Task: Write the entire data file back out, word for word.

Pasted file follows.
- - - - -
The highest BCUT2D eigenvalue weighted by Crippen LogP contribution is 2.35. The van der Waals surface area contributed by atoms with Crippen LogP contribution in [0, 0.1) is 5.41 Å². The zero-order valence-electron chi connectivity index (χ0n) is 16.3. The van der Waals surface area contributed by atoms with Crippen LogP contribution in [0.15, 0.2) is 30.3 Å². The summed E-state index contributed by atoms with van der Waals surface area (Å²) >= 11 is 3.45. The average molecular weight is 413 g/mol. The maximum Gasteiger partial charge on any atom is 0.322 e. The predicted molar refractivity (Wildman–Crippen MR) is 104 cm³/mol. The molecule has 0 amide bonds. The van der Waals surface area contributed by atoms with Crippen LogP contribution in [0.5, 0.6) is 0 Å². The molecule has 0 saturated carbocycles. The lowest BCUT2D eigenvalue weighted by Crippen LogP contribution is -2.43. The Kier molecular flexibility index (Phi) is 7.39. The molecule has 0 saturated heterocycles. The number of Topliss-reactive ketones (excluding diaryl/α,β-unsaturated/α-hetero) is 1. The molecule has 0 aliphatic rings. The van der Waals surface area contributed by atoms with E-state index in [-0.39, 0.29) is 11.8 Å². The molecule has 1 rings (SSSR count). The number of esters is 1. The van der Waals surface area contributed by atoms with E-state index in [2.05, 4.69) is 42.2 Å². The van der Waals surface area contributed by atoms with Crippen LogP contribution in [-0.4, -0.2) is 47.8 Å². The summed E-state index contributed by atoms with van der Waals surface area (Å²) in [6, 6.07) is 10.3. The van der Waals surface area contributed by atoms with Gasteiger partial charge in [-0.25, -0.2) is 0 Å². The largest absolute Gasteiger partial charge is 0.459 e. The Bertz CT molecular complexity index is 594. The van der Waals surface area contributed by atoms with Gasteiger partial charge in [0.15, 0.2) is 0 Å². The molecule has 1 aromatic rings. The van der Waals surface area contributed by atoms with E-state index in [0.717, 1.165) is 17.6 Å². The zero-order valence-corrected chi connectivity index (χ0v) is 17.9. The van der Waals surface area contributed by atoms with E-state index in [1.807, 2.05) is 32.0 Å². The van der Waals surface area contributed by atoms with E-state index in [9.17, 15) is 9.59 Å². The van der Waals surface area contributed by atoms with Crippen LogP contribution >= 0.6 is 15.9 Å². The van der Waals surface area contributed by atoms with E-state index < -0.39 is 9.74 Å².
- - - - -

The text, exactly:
The highest BCUT2D eigenvalue weighted by Crippen LogP contribution is 2.35. The van der Waals surface area contributed by atoms with Crippen LogP contribution in [0, 0.1) is 5.41 Å². The zero-order valence-electron chi connectivity index (χ0n) is 16.3. The van der Waals surface area contributed by atoms with Crippen LogP contribution in [0.15, 0.2) is 30.3 Å². The summed E-state index contributed by atoms with van der Waals surface area (Å²) >= 11 is 3.45. The average molecular weight is 413 g/mol. The maximum Gasteiger partial charge on any atom is 0.322 e. The predicted molar refractivity (Wildman–Crippen MR) is 104 cm³/mol. The molecule has 0 amide bonds. The van der Waals surface area contributed by atoms with Crippen LogP contribution in [0.5, 0.6) is 0 Å². The molecule has 0 saturated carbocycles. The lowest BCUT2D eigenvalue weighted by Crippen LogP contribution is -2.43. The Kier molecular flexibility index (Phi) is 7.39. The molecule has 0 saturated heterocycles. The number of Topliss-reactive ketones (excluding diaryl/α,β-unsaturated/α-hetero) is 1. The molecule has 0 aliphatic rings. The van der Waals surface area contributed by atoms with E-state index in [-0.39, 0.29) is 11.8 Å². The molecule has 1 rings (SSSR count). The number of esters is 1. The van der Waals surface area contributed by atoms with E-state index in [2.05, 4.69) is 42.2 Å². The van der Waals surface area contributed by atoms with Crippen LogP contribution in [-0.4, -0.2) is 47.8 Å². The summed E-state index contributed by atoms with van der Waals surface area (Å²) in [6, 6.07) is 10.3. The van der Waals surface area contributed by atoms with Gasteiger partial charge in [-0.25, -0.2) is 0 Å². The largest absolute Gasteiger partial charge is 0.459 e. The Bertz CT molecular complexity index is 594. The van der Waals surface area contributed by atoms with Gasteiger partial charge in [0.15, 0.2) is 0 Å². The molecule has 1 aromatic rings. The van der Waals surface area contributed by atoms with E-state index in [0.717, 1.165) is 17.6 Å². The zero-order valence-corrected chi connectivity index (χ0v) is 17.9. The van der Waals surface area contributed by atoms with E-state index in [1.807, 2.05) is 32.0 Å². The van der Waals surface area contributed by atoms with E-state index in [9.17, 15) is 9.59 Å². The van der Waals surface area contributed by atoms with Crippen LogP contribution >= 0.6 is 15.9 Å². The van der Waals surface area contributed by atoms with E-state index < -0.39 is 9.74 Å².